The Student News Site of Texas A&M University - College Station

The Battalion

The Student News Site of Texas A&M University - College Station

The Battalion

The Student News Site of Texas A&M University - College Station

The Battalion

Ben Crockett, political science junior

What is your Aggie story? 

Coming from Aggieland, I always [knew] that I had to go to Texas A&M. Both my folks were Aggies, and my grandparents and great-grandparents were Aggies. The moment that I could, I applied to Texas A&M, and I've been so fortunate with the opportunities that I've received because of it.

What organizations are you involved with?

[I’m] involved over with student government, heavily involved in the Bush School. I was a Bush ambassador. Yeah, a little bit of this, a little bit of that. It's a charcuterie board. I've gone through college trying all the cheeses.

Why are you running for student body president, and why do you think you’re qualified for this position?  

I'm running because of some conversations that I've had with good friends of mine. It was in September of this past year, when a friend of mine told me that she lived with five roommates. She could only have three, or she would get a $1,200 fine from the City of College Station. She asked me two questions. The first was, “How can I have that conversation was one of my roommates to ask them to leave?” And the second was, and then “How can I pay for two empty bedrooms?” And so this issue of affordability really has motivated my campaign, whether we're talking about Scantrons, or textbooks — where we pay more than T.U. and Alabama — or simply the issue of “no more than four.” I'm waiting for this to get sliced in all sorts of ways.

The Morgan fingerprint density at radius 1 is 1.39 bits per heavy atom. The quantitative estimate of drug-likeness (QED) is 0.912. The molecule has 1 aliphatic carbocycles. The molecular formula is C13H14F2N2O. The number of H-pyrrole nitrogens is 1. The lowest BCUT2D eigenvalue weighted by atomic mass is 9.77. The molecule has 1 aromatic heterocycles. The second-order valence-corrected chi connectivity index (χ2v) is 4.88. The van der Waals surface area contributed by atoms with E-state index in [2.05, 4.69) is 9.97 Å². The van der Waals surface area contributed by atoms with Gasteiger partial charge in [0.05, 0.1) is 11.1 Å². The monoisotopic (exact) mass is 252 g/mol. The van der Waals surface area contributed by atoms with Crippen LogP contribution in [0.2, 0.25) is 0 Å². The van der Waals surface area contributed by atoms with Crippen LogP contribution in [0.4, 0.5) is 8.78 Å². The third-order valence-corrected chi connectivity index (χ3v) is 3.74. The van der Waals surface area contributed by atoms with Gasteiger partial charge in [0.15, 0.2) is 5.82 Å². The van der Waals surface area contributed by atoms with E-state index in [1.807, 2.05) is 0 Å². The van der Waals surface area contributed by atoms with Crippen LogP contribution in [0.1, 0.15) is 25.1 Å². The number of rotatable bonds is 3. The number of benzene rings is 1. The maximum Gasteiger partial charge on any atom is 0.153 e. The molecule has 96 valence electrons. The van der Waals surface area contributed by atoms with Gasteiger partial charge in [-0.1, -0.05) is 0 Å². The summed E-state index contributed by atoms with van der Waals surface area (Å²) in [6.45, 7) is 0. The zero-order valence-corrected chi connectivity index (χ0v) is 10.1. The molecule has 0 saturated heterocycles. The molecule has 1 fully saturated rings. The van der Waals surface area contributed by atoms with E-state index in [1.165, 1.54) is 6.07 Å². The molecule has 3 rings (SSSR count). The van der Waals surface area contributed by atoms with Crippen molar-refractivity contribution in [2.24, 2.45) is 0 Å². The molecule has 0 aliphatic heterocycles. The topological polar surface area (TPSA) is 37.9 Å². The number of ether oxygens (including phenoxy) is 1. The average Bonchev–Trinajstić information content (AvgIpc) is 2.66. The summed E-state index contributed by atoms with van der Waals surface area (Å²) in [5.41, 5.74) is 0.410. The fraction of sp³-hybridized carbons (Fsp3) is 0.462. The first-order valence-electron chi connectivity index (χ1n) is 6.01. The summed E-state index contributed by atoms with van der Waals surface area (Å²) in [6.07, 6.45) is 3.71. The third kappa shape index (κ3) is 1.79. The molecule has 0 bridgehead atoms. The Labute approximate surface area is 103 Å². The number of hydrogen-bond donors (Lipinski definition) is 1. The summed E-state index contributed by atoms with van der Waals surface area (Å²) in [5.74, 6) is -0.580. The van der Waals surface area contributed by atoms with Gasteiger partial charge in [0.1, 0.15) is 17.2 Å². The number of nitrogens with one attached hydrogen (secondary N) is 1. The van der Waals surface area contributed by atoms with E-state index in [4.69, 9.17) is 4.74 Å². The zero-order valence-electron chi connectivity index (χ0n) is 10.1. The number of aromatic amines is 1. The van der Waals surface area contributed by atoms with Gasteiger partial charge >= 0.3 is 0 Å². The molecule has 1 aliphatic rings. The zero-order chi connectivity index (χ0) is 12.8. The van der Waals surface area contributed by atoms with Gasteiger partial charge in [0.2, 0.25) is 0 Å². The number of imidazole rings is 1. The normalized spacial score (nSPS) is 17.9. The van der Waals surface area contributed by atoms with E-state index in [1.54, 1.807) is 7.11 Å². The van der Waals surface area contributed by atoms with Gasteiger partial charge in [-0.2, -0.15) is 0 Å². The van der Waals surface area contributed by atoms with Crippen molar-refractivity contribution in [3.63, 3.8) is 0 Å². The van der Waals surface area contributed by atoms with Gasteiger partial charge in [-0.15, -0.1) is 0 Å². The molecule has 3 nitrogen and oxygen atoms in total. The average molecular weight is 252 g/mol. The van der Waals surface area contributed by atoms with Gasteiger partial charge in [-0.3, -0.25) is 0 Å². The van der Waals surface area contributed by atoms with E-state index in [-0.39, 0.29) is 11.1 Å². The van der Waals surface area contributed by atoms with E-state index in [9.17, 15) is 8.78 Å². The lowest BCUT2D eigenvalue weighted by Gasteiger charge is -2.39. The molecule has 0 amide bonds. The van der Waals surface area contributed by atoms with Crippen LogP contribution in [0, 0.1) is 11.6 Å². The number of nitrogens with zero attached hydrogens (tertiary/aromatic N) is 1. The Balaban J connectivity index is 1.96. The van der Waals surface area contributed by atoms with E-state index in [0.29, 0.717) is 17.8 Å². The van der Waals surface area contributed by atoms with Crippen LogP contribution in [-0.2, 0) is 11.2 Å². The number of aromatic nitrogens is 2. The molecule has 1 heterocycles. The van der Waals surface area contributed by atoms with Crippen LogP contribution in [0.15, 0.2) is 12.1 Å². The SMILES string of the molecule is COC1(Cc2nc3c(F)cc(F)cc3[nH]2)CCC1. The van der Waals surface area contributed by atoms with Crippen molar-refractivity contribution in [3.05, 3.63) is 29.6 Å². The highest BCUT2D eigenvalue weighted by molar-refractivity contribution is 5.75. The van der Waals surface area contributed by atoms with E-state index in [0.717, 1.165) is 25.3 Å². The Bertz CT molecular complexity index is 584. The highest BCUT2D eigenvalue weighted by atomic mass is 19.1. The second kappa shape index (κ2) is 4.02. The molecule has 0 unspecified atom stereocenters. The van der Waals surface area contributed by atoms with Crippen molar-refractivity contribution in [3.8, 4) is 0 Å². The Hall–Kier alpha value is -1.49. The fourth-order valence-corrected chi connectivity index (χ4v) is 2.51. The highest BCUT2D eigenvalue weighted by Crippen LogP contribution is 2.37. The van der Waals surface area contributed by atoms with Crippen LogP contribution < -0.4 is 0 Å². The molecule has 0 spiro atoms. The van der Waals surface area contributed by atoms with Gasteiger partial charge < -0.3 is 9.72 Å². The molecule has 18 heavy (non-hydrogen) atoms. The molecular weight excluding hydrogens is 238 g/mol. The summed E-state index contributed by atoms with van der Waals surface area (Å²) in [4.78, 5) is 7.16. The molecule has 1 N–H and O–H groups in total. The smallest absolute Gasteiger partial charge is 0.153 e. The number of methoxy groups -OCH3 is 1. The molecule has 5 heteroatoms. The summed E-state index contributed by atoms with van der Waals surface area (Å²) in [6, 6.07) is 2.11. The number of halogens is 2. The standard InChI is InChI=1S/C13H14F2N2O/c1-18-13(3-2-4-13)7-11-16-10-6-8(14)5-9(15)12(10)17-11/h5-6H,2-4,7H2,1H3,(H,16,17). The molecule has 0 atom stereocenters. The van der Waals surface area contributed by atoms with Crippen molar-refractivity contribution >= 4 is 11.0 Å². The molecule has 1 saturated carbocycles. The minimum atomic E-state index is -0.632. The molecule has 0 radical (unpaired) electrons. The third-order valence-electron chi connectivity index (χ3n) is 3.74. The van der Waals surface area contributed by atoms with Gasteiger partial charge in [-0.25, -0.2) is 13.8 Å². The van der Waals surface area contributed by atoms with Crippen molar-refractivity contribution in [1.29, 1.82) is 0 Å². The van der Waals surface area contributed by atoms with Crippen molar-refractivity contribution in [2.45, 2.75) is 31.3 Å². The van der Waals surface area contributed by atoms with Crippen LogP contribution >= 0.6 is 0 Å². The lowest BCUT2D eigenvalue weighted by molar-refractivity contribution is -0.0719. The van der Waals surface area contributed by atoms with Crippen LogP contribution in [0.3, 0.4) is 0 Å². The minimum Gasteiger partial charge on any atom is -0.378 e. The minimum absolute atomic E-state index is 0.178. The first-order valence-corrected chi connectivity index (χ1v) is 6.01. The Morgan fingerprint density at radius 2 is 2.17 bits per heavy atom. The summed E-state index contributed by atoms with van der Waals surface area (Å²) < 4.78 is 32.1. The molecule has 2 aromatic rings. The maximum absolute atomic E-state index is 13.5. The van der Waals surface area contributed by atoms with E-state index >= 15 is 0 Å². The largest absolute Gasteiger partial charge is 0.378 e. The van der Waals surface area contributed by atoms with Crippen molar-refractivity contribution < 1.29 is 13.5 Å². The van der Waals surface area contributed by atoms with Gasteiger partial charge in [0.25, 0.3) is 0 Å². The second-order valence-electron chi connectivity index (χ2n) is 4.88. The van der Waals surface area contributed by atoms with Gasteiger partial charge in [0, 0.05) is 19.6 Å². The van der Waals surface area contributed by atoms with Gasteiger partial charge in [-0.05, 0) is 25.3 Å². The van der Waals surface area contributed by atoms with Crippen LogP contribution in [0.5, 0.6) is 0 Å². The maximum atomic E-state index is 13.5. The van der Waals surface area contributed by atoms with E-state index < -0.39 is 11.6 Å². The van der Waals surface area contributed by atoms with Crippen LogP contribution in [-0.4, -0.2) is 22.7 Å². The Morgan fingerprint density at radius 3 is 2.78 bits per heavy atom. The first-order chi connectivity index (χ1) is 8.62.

I'm qualified because of my experience in policy. The role of the student body president is to serve students by representing them in advocacy. My background is in policy. All my internships have been in policy and my degree suits that sort of work. Being published in a variety of papers in the field of policy I think is also very helpful. At the end of the day, we need a student body president that knows not just the facts, but also how to use them.

What is your campaign platform?

I've always believed that small groups of dedicated individuals can change just about anything. A vote for Ben Crockett means a vote to fight “no more than four.” A vote for Ben Crockett means a commitment to help make Texas A&M tangibly and incrementally more affordable.

I'd say that my main platform centers around the issue of affordability. We've made a commitment to be data-driven. And so here's some quick statistics: Over 50% of African American and Hispanic students at A&M worried about having enough money for food each month. We pay $900 a year on average per student. For textbooks, our rent is higher than 89% of the state. We have a housing burden that's comparable to the San Francisco Bay area. These are huge problems, problems that are difficult for any candidate. You need a student body president to tackle and ultimately, many of them aren't fully solvable. But here's some tangibles that we would like to do to make the lives of students at A&M better.